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Church plant reaches Sao Paulo students
Maria Elena Baseler, Baptist Press
September 28, 2010
7 MIN READ TIME

Church plant reaches Sao Paulo students

Church plant reaches Sao Paulo students
Maria Elena Baseler, Baptist Press
September 28, 2010

SAO PAULO — Scriptures,

prayers and random thoughts — scrawled in white ink — cover the prayer room’s

black walls.

“For nothing is impossible with God.”

“Whatever it takes.”

“Intentional.”

“Spontaneous.”

“Show us your glory.”

“Give us the nations.”

“Use me.”

The words reflect something big God is doing in Sao Paulo, Brazil — population

23 million. The Christian students who wrote them share a vision for reaching

Sao Paulo’s 1 million university students for Christ.

Nearly three years ago, in the Sao Paulo neighborhood of Marajoara, International

Mission Board (IMB) missionaries Chris and Melody Julian started “Igrega Zoe

Marajoara” (Zoe Marajoara Church). Its members simply call it “Zoe,” Greek for “abundant

life.”

“I never saw myself as a church planter, but God did,” says Chris, whose

background is in student and youth ministry. “We just took a leap of faith and

said, ‘Let’s start this thing.’”

The Julians, from Memphis, Tenn., had tried to reach students through Bible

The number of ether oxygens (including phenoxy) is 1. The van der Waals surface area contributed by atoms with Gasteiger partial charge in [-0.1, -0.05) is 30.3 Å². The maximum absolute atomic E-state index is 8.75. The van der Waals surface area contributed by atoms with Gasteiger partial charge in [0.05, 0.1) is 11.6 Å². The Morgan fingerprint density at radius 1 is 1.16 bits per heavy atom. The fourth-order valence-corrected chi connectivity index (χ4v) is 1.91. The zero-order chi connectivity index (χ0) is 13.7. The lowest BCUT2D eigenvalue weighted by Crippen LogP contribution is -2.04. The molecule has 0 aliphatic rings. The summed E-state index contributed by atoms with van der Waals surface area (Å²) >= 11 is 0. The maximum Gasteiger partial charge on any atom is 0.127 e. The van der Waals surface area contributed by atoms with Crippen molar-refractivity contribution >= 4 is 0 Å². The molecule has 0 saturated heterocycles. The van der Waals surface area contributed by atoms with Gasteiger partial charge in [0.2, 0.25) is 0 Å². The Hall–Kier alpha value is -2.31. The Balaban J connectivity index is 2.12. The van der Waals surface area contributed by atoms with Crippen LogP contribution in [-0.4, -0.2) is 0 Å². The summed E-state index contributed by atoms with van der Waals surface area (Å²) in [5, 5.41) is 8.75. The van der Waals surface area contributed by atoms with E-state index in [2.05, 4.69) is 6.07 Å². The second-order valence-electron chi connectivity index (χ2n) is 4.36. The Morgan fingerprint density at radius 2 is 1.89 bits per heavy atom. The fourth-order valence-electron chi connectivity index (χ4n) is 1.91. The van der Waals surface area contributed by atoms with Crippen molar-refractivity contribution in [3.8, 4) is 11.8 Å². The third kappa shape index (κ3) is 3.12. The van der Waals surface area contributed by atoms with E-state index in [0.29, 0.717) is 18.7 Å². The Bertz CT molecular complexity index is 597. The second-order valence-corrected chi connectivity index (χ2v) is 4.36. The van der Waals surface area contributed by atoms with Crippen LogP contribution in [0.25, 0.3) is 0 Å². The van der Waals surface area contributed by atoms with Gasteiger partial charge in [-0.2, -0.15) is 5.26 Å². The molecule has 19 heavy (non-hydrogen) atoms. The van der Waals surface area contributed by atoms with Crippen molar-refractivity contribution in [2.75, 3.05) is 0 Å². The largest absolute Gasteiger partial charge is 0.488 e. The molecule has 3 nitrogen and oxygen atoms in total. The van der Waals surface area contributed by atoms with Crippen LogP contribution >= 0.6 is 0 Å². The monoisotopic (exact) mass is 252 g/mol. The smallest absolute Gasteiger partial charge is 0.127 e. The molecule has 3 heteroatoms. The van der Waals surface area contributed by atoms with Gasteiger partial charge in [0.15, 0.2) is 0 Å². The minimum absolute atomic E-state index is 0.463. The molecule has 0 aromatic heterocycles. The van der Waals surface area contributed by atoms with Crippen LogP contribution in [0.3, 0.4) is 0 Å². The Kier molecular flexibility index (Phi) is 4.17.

studies on several Sao Paulo campuses. “But we never really saw any fruit,”

Melody says.

But at a conference in Moscow, God showed Chris how to reach people where they

are.

Afterward, the Julians and three Brazilian students began studying the

Book of Acts. As they prayed about how to reach Sao Paulo’s students, “God put

it on our hearts to start a church in our home,” Melody recounts. “So, with

much fear and trembling — because we didn’t have a clue what we were doing — we

began Zoe. God has blessed beyond our wildest dreams.”

As the team’s work got underway, they invited some Southern Baptist young

people to help them build relationships with Brazilian students.

“The Lord never said, ‘Invite (lost people) to come and then make disciples of

all nations.’ He told us to go,” says Chris Black, 24, who began serving with

Zoe in 2009. Black recently completed his service in Brazil through the

International Mission Board’s Journeyman program, a two-year overseas missions

opportunity for single college graduates, 21 to 26 years old.